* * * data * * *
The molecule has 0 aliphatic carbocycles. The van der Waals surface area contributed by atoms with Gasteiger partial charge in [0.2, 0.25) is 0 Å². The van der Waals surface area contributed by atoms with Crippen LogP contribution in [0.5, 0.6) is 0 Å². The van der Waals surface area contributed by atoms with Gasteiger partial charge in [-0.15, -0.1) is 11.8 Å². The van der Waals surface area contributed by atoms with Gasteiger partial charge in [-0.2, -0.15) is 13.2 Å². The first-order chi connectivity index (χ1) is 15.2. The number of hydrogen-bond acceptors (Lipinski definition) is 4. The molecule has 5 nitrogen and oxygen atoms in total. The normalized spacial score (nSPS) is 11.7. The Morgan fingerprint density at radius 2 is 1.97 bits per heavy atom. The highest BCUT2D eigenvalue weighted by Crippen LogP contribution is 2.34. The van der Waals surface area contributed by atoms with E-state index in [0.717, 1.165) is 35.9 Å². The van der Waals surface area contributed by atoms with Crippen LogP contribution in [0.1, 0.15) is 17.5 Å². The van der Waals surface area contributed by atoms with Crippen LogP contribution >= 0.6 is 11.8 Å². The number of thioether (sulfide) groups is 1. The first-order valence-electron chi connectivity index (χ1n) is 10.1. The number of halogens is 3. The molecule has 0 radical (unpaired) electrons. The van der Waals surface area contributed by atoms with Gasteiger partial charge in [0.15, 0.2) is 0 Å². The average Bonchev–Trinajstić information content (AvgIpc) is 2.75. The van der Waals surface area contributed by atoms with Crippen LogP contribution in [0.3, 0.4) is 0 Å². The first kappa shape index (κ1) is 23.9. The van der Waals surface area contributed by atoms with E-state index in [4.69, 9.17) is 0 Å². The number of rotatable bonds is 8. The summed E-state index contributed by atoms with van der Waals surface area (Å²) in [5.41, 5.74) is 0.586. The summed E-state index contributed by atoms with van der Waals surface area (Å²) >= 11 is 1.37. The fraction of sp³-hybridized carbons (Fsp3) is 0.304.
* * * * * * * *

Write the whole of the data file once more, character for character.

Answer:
The molecule has 0 aliphatic carbocycles. The van der Waals surface area contributed by atoms with Gasteiger partial charge in [0.2, 0.25) is 0 Å². The van der Waals surface area contributed by atoms with Crippen LogP contribution in [0.5, 0.6) is 0 Å². The van der Waals surface area contributed by atoms with Gasteiger partial charge in [-0.15, -0.1) is 11.8 Å². The van der Waals surface area contributed by atoms with Gasteiger partial charge in [-0.2, -0.15) is 13.2 Å². The first-order chi connectivity index (χ1) is 15.2. The number of hydrogen-bond acceptors (Lipinski definition) is 4. The molecule has 5 nitrogen and oxygen atoms in total. The normalized spacial score (nSPS) is 11.7. The Morgan fingerprint density at radius 2 is 1.97 bits per heavy atom. The highest BCUT2D eigenvalue weighted by Crippen LogP contribution is 2.34. The van der Waals surface area contributed by atoms with E-state index in [0.717, 1.165) is 35.9 Å². The van der Waals surface area contributed by atoms with Crippen LogP contribution in [0.1, 0.15) is 17.5 Å². The van der Waals surface area contributed by atoms with Crippen LogP contribution >= 0.6 is 11.8 Å². The number of thioether (sulfide) groups is 1. The first-order valence-electron chi connectivity index (χ1n) is 10.1. The number of halogens is 3. The molecule has 0 radical (unpaired) electrons. The van der Waals surface area contributed by atoms with Gasteiger partial charge in [0.15, 0.2) is 0 Å². The average Bonchev–Trinajstić information content (AvgIpc) is 2.75. The van der Waals surface area contributed by atoms with Crippen LogP contribution in [0.3, 0.4) is 0 Å². The first kappa shape index (κ1) is 23.9. The van der Waals surface area contributed by atoms with E-state index in [4.69, 9.17) is 0 Å². The number of rotatable bonds is 8. The summed E-state index contributed by atoms with van der Waals surface area (Å²) in [5.41, 5.74) is 0.586. The summed E-state index contributed by atoms with van der Waals surface area (Å²) >= 11 is 1.37. The fraction of sp³-hybridized carbons (Fsp3) is 0.304.